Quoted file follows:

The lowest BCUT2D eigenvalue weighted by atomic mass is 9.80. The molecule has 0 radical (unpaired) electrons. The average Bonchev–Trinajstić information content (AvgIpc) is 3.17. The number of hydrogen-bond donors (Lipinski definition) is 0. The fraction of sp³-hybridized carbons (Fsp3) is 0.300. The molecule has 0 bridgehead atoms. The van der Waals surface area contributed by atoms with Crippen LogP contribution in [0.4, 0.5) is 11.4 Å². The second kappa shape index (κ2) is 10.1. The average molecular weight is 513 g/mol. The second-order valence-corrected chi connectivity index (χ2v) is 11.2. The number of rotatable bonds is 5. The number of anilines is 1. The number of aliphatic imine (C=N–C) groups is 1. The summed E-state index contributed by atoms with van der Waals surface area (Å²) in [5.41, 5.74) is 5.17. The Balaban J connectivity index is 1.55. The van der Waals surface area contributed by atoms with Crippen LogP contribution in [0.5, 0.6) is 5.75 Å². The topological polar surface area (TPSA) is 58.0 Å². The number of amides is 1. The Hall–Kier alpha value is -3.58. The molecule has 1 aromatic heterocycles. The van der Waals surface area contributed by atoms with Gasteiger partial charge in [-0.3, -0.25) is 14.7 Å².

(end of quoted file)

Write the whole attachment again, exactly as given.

The lowest BCUT2D eigenvalue weighted by atomic mass is 9.80. The molecule has 0 radical (unpaired) electrons. The average Bonchev–Trinajstić information content (AvgIpc) is 3.17. The number of hydrogen-bond donors (Lipinski definition) is 0. The fraction of sp³-hybridized carbons (Fsp3) is 0.300. The molecule has 0 bridgehead atoms. The van der Waals surface area contributed by atoms with Crippen LogP contribution in [0.4, 0.5) is 11.4 Å². The second kappa shape index (κ2) is 10.1. The average molecular weight is 513 g/mol. The second-order valence-corrected chi connectivity index (χ2v) is 11.2. The number of rotatable bonds is 5. The number of anilines is 1. The number of aliphatic imine (C=N–C) groups is 1. The summed E-state index contributed by atoms with van der Waals surface area (Å²) in [5.41, 5.74) is 5.17. The Balaban J connectivity index is 1.55. The van der Waals surface area contributed by atoms with Crippen LogP contribution in [0.5, 0.6) is 5.75 Å². The topological polar surface area (TPSA) is 58.0 Å². The number of amides is 1. The Hall–Kier alpha value is -3.58. The molecule has 1 aromatic heterocycles. The van der Waals surface area contributed by atoms with Gasteiger partial charge in [-0.3, -0.25) is 14.7 Å².